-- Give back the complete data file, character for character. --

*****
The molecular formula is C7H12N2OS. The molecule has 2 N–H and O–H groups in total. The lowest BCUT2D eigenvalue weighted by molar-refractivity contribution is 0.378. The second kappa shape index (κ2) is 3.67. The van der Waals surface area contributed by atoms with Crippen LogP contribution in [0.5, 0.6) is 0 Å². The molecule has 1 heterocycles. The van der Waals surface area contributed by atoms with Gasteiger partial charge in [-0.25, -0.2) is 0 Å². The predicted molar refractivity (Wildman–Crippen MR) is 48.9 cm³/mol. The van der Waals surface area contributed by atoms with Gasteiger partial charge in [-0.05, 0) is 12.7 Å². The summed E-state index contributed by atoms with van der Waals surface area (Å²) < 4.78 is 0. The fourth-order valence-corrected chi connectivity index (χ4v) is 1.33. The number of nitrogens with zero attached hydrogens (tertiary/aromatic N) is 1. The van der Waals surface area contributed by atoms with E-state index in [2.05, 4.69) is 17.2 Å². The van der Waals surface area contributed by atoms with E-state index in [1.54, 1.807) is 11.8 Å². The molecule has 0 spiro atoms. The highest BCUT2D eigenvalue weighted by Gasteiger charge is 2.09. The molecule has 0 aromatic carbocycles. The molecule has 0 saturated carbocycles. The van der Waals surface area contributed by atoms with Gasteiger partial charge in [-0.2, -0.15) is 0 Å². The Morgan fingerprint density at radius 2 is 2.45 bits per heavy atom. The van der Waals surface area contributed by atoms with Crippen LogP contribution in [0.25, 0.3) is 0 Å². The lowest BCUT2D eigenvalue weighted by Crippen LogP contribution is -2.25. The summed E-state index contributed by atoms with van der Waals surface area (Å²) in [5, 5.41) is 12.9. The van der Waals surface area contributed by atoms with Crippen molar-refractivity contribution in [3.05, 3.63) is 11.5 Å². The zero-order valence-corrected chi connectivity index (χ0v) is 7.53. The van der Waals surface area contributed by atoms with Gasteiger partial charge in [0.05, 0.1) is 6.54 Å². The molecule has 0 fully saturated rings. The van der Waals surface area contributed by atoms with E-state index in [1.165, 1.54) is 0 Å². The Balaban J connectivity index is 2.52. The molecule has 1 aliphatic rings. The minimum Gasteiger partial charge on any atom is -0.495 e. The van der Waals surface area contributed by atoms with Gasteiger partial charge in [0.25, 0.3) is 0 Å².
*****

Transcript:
The molecular formula is C7H12N2OS. The molecule has 2 N–H and O–H groups in total. The lowest BCUT2D eigenvalue weighted by molar-refractivity contribution is 0.378. The second kappa shape index (κ2) is 3.67. The van der Waals surface area contributed by atoms with Crippen LogP contribution in [0.5, 0.6) is 0 Å². The molecule has 1 heterocycles. The van der Waals surface area contributed by atoms with Gasteiger partial charge in [-0.25, -0.2) is 0 Å². The predicted molar refractivity (Wildman–Crippen MR) is 48.9 cm³/mol. The van der Waals surface area contributed by atoms with Gasteiger partial charge in [-0.05, 0) is 12.7 Å². The summed E-state index contributed by atoms with van der Waals surface area (Å²) < 4.78 is 0. The fourth-order valence-corrected chi connectivity index (χ4v) is 1.33. The number of nitrogens with zero attached hydrogens (tertiary/aromatic N) is 1. The van der Waals surface area contributed by atoms with E-state index in [2.05, 4.69) is 17.2 Å². The van der Waals surface area contributed by atoms with E-state index in [1.54, 1.807) is 11.8 Å². The molecule has 0 spiro atoms. The highest BCUT2D eigenvalue weighted by Gasteiger charge is 2.09. The molecule has 0 aromatic carbocycles. The molecule has 0 saturated carbocycles. The van der Waals surface area contributed by atoms with Gasteiger partial charge in [-0.2, -0.15) is 0 Å². The Morgan fingerprint density at radius 2 is 2.45 bits per heavy atom. The van der Waals surface area contributed by atoms with Crippen LogP contribution in [0.25, 0.3) is 0 Å². The lowest BCUT2D eigenvalue weighted by Crippen LogP contribution is -2.25. The summed E-state index contributed by atoms with van der Waals surface area (Å²) in [5, 5.41) is 12.9. The van der Waals surface area contributed by atoms with Crippen molar-refractivity contribution in [3.05, 3.63) is 11.5 Å². The zero-order valence-corrected chi connectivity index (χ0v) is 7.53. The van der Waals surface area contributed by atoms with Gasteiger partial charge in [0.05, 0.1) is 6.54 Å². The molecule has 0 fully saturated rings. The van der Waals surface area contributed by atoms with E-state index in [1.165, 1.54) is 0 Å². The Balaban J connectivity index is 2.52. The molecule has 1 aliphatic rings. The minimum Gasteiger partial charge on any atom is -0.495 e. The van der Waals surface area contributed by atoms with Gasteiger partial charge in [0.25, 0.3) is 0 Å².